The mighty Mula and Mutha rivers, known as the lifelines of the city, have already been reduced to a combined 18.69 km long trickle and are being smothered gradually, thanks to alleged apathy of the government, which has failed to control rampant pollution and unbridled encroachments on the water bodies.
Dirty picture: Domestic discharge like plastic, thermocol and other
waste have turned the Mutha river water murky, say environmentalists.
According to environmental experts, the exploitation of the river started after 1997-98 as real estate rates shot through the roof with the city witnessing a construction boom. "As rampant and haphazard construction started across the city, the river was reduced to a dump yard where debris would be discarded," said activist Sarang Yadwadkar, who along with other environmental organisations and citizen groups, has been campaigning against 'murder of rivers'.
The twin rivers are being encroached and interfered by illegal construction with near impunity despite a High Court order mandating that no construction should take place within 30 metres of rivers. This not the end of woes for the lifelines though. If untreated sewage and industry effluent have turned Mula water black, domestic discharge like plastic, thermocol and other waste have made Mutha murky, say environmentalists.
"The release of untreated sewage assumes criminal negligence on the part of authorities as the Pune Municipal Corporation sources water from Khadakwasla dam where these water bodies finally merge into," said an environmentalist. According to Maharashtra Pollution Control Board (MPCB) officials, the PMC is one of the major contributors of pollution in the Mula-Mutha rivers as it releases up to 40 per cent of untreated sewage in the water bodies.
For, the civic body does not have necessary equipment to treat domestic sewage. It is still clueless about how much sewage is generated by 3.5 million Punekars everyday. Besides, its sewage carrying systems are faulty and there are leakages in the pipelines.
"PMC's sewage calculations are based on assumptions. The calculations are based on water consumption which is further based on supply and the water sourced from the dam," said a senior MPCB official. The PMC's involvement in channelisation of Mula-Mutha has straightened the flow of the river. According to experts, channelisation affects and prohibits natural purification of water through the riparian area and destroys the natural habitat along the stream.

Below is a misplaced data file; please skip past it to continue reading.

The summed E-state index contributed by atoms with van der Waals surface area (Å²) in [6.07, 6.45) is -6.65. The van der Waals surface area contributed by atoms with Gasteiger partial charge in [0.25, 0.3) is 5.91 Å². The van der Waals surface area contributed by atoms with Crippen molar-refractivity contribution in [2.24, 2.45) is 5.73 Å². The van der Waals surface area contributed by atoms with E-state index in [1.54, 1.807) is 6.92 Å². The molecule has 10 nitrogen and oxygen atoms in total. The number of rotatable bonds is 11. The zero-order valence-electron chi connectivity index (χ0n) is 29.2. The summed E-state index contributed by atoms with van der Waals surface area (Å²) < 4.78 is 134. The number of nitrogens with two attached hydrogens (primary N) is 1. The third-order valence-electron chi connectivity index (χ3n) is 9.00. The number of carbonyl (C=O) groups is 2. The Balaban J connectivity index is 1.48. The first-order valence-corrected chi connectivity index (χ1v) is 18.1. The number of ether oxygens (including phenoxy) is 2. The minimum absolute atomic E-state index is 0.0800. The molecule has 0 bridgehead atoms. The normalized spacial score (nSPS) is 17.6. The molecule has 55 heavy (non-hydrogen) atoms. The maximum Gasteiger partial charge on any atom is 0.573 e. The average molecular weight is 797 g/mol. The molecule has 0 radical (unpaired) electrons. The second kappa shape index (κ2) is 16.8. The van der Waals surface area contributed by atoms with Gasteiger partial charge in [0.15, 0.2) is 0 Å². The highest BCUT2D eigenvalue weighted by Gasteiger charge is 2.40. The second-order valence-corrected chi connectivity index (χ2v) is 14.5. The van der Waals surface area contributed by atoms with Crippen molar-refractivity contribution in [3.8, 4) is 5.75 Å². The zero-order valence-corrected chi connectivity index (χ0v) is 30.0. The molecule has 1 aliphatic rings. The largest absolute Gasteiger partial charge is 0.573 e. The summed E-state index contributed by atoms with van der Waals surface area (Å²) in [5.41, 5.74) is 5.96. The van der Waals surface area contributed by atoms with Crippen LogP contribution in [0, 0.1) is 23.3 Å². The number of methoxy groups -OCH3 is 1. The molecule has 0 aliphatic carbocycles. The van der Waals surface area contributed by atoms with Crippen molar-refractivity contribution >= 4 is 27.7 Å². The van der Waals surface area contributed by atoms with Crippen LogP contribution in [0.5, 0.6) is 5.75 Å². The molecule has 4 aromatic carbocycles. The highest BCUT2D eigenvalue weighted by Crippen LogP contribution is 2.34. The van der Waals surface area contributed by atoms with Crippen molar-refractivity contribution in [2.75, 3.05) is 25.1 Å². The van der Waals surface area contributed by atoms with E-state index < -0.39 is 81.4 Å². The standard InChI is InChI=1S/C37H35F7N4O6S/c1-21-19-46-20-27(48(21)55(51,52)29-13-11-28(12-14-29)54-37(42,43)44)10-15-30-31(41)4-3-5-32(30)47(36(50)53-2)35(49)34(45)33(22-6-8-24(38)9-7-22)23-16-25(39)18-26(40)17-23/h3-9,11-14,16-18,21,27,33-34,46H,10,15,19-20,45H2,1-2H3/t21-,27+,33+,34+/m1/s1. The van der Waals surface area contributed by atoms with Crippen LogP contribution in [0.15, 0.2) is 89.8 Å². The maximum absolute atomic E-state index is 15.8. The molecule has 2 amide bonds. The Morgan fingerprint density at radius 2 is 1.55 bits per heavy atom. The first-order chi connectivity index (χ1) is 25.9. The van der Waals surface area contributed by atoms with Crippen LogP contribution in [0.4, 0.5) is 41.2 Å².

The PMC also carries out desiltation drives to increase their water carrying capacity. But experts say it hardly serves any purpose as the civic body dumps the garbage on the river bed, which eventually flows back into the water body during rains. Yadwadkar said that maximum discharge of Khadakwasla dam is 1,28,800 cusecs whereas the channel is being designed to carry only 60,000 cusecs.
The environmentalists are opposing the PMC's 'Restoration of Mutha and Mula-Mutha Rivers' project, planned under the Jawaharlal Nehru National Urban Renewal Mission (JNNURM), tooth and nail. Naik Environment Research Institute Ltd (NERIL) had moved the court against the Rs 99-crore project last September. Though the matter is sub judiced, the PMC is optimistic about starting the project early next year.
Naik Environment Research Institute Ltd (NERIL) claim that the authorities have proposed building exhibition and playgrounds, auditorium, circus ground, parking spaces, plazas and pedestrian malls on the riverbed. "If the project sees the light of the day, the rivers' doomsday won't be far away. The PMC wants to construct playgrounds on the river bed according to a detailed project report (DPR) but does not want to clean the river, treat sewage and remove encroachments," said Yadwadkar.
Experts say such restoration will lead to reduction in the 'water carrying capacity' of the rivers and result in frequent floods in the rivers as its levels might rise from 3 ft to 11 ft 6 inches in the coming years.
The other side
Additional city Engineer Srinivas Bonala said, "The restoration work is under corporation's development plan and has a legal entity. We are not building anything in the green zone of the river. We are not creating any walls or navigating rivers or carrying out any excavation work. But we would be desilting the river and clearing the pipelines. People opposing the project should understand that by restoration we would be able to provide clean water to the city."
Dipak Naik, MD of NERIL, said, "Lot of objections were raised by people who claim to be water experts and there have been many presentations in public domain, which are misleading. The restoration work is being done to ensure that water remains clean. The project has been approved by the Central Pollution Control Board (CPCB) to restore bio-diversity of the water bodies prior to 1961 standards."
Vijay Kulkarni, PMC's development engineer, water supply department, said, "We supply about 1,200 million litre water to the city, out of which 30 per cent is lost in leakage. And of the remaining 900 million, 80 per cent goes in the sewage after usage. We'll have install to 9 lakh metres of pipeline just to measure the flow, which is impractical.
There is no place in the world which can measure sewage without error." Rejecting claims that the PMC releases untreated sewage into the river, the officer said they release treated water into the river. He, however, did not deny the possibility of polluted water percolating to the river through the leaking pipe.